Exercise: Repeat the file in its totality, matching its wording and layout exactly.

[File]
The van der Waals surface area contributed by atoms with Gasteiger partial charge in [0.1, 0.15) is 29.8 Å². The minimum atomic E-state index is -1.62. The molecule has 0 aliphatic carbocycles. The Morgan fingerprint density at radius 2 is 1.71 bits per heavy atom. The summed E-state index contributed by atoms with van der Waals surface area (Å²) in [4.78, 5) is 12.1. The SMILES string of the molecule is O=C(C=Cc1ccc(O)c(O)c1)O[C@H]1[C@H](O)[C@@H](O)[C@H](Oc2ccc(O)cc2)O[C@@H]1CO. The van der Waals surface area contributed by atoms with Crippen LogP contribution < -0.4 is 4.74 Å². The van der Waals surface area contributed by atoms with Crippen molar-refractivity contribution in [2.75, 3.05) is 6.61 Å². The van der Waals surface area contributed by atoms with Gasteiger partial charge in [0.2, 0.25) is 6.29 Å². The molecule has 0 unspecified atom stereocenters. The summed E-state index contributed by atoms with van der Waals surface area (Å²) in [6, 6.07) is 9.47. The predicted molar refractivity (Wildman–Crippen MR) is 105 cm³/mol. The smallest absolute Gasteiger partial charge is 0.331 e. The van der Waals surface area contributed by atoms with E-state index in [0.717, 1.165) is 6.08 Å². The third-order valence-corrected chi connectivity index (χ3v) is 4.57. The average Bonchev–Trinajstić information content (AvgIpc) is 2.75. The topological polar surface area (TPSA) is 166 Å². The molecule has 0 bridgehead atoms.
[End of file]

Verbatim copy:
The van der Waals surface area contributed by atoms with Gasteiger partial charge in [0.1, 0.15) is 29.8 Å². The minimum atomic E-state index is -1.62. The molecule has 0 aliphatic carbocycles. The Morgan fingerprint density at radius 2 is 1.71 bits per heavy atom. The summed E-state index contributed by atoms with van der Waals surface area (Å²) in [4.78, 5) is 12.1. The SMILES string of the molecule is O=C(C=Cc1ccc(O)c(O)c1)O[C@H]1[C@H](O)[C@@H](O)[C@H](Oc2ccc(O)cc2)O[C@@H]1CO. The van der Waals surface area contributed by atoms with Crippen LogP contribution < -0.4 is 4.74 Å². The van der Waals surface area contributed by atoms with Crippen molar-refractivity contribution in [2.75, 3.05) is 6.61 Å². The van der Waals surface area contributed by atoms with Gasteiger partial charge in [0.2, 0.25) is 6.29 Å². The molecule has 0 unspecified atom stereocenters. The summed E-state index contributed by atoms with van der Waals surface area (Å²) in [6, 6.07) is 9.47. The predicted molar refractivity (Wildman–Crippen MR) is 105 cm³/mol. The smallest absolute Gasteiger partial charge is 0.331 e. The van der Waals surface area contributed by atoms with E-state index in [0.717, 1.165) is 6.08 Å². The third-order valence-corrected chi connectivity index (χ3v) is 4.57. The average Bonchev–Trinajstić information content (AvgIpc) is 2.75. The topological polar surface area (TPSA) is 166 Å². The molecule has 0 bridgehead atoms.